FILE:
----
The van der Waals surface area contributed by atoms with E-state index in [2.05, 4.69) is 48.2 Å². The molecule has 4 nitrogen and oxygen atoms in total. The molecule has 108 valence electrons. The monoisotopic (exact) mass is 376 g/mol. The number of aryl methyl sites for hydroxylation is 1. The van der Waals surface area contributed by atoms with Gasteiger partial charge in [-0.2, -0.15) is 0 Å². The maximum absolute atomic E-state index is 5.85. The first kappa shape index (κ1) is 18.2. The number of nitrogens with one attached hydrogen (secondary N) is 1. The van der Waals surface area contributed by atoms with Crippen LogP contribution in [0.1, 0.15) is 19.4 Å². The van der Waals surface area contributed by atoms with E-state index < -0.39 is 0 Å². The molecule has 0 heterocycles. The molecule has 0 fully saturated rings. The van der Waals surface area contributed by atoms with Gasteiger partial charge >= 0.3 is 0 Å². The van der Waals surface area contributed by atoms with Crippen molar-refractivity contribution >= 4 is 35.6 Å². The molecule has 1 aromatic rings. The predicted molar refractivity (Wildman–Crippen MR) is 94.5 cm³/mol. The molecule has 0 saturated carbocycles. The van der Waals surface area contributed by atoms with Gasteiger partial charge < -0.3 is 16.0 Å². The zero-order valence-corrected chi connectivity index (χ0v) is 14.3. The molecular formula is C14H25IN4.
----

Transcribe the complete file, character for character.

The van der Waals surface area contributed by atoms with E-state index in [2.05, 4.69) is 48.2 Å². The molecule has 4 nitrogen and oxygen atoms in total. The molecule has 108 valence electrons. The monoisotopic (exact) mass is 376 g/mol. The number of aryl methyl sites for hydroxylation is 1. The van der Waals surface area contributed by atoms with Gasteiger partial charge in [-0.2, -0.15) is 0 Å². The maximum absolute atomic E-state index is 5.85. The first kappa shape index (κ1) is 18.2. The number of nitrogens with one attached hydrogen (secondary N) is 1. The van der Waals surface area contributed by atoms with Crippen LogP contribution in [0.1, 0.15) is 19.4 Å². The van der Waals surface area contributed by atoms with E-state index < -0.39 is 0 Å². The molecule has 0 heterocycles. The molecule has 0 fully saturated rings. The van der Waals surface area contributed by atoms with Gasteiger partial charge >= 0.3 is 0 Å². The van der Waals surface area contributed by atoms with Crippen molar-refractivity contribution >= 4 is 35.6 Å². The molecule has 1 aromatic rings. The predicted molar refractivity (Wildman–Crippen MR) is 94.5 cm³/mol. The molecule has 0 saturated carbocycles. The van der Waals surface area contributed by atoms with Gasteiger partial charge < -0.3 is 16.0 Å². The zero-order valence-corrected chi connectivity index (χ0v) is 14.3. The molecular formula is C14H25IN4.